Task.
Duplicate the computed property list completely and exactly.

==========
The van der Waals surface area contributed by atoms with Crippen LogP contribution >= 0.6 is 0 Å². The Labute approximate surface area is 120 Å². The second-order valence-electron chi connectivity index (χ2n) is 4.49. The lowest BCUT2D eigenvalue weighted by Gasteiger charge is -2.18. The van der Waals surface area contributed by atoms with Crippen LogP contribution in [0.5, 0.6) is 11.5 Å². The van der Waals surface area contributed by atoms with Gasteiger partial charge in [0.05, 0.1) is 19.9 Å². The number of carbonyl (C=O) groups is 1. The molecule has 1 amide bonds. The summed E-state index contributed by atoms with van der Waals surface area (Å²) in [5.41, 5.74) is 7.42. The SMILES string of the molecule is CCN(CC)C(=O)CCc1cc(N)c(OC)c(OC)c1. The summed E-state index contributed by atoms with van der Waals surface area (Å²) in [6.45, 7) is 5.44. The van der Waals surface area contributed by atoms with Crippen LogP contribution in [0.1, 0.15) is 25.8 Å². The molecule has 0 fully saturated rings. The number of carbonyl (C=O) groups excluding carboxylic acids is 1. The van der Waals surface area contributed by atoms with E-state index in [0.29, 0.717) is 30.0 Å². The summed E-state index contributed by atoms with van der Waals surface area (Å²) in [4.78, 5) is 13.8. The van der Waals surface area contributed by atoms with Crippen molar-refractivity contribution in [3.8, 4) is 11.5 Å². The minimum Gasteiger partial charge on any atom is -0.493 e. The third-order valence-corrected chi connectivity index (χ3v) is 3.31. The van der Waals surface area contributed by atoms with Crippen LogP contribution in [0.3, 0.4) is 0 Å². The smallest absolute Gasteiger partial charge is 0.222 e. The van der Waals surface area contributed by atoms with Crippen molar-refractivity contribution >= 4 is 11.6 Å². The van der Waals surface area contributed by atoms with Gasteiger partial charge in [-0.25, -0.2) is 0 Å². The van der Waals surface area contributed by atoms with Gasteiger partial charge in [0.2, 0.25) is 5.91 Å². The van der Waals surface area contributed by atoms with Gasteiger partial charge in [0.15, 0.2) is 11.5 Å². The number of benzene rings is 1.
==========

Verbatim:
The van der Waals surface area contributed by atoms with Crippen LogP contribution >= 0.6 is 0 Å². The Labute approximate surface area is 120 Å². The second-order valence-electron chi connectivity index (χ2n) is 4.49. The lowest BCUT2D eigenvalue weighted by Gasteiger charge is -2.18. The van der Waals surface area contributed by atoms with Crippen LogP contribution in [0.5, 0.6) is 11.5 Å². The van der Waals surface area contributed by atoms with Gasteiger partial charge in [0.05, 0.1) is 19.9 Å². The number of carbonyl (C=O) groups is 1. The molecule has 1 amide bonds. The summed E-state index contributed by atoms with van der Waals surface area (Å²) in [5.41, 5.74) is 7.42. The SMILES string of the molecule is CCN(CC)C(=O)CCc1cc(N)c(OC)c(OC)c1. The summed E-state index contributed by atoms with van der Waals surface area (Å²) in [6.45, 7) is 5.44. The van der Waals surface area contributed by atoms with Crippen LogP contribution in [0.1, 0.15) is 25.8 Å². The molecule has 0 fully saturated rings. The number of carbonyl (C=O) groups excluding carboxylic acids is 1. The van der Waals surface area contributed by atoms with E-state index in [0.29, 0.717) is 30.0 Å². The summed E-state index contributed by atoms with van der Waals surface area (Å²) in [4.78, 5) is 13.8. The van der Waals surface area contributed by atoms with Crippen molar-refractivity contribution in [3.8, 4) is 11.5 Å². The minimum Gasteiger partial charge on any atom is -0.493 e. The third-order valence-corrected chi connectivity index (χ3v) is 3.31. The van der Waals surface area contributed by atoms with Crippen LogP contribution in [0.3, 0.4) is 0 Å². The smallest absolute Gasteiger partial charge is 0.222 e. The van der Waals surface area contributed by atoms with Crippen molar-refractivity contribution >= 4 is 11.6 Å². The van der Waals surface area contributed by atoms with Gasteiger partial charge in [-0.25, -0.2) is 0 Å². The van der Waals surface area contributed by atoms with Gasteiger partial charge in [0.2, 0.25) is 5.91 Å². The van der Waals surface area contributed by atoms with Gasteiger partial charge in [0.15, 0.2) is 11.5 Å². The number of benzene rings is 1.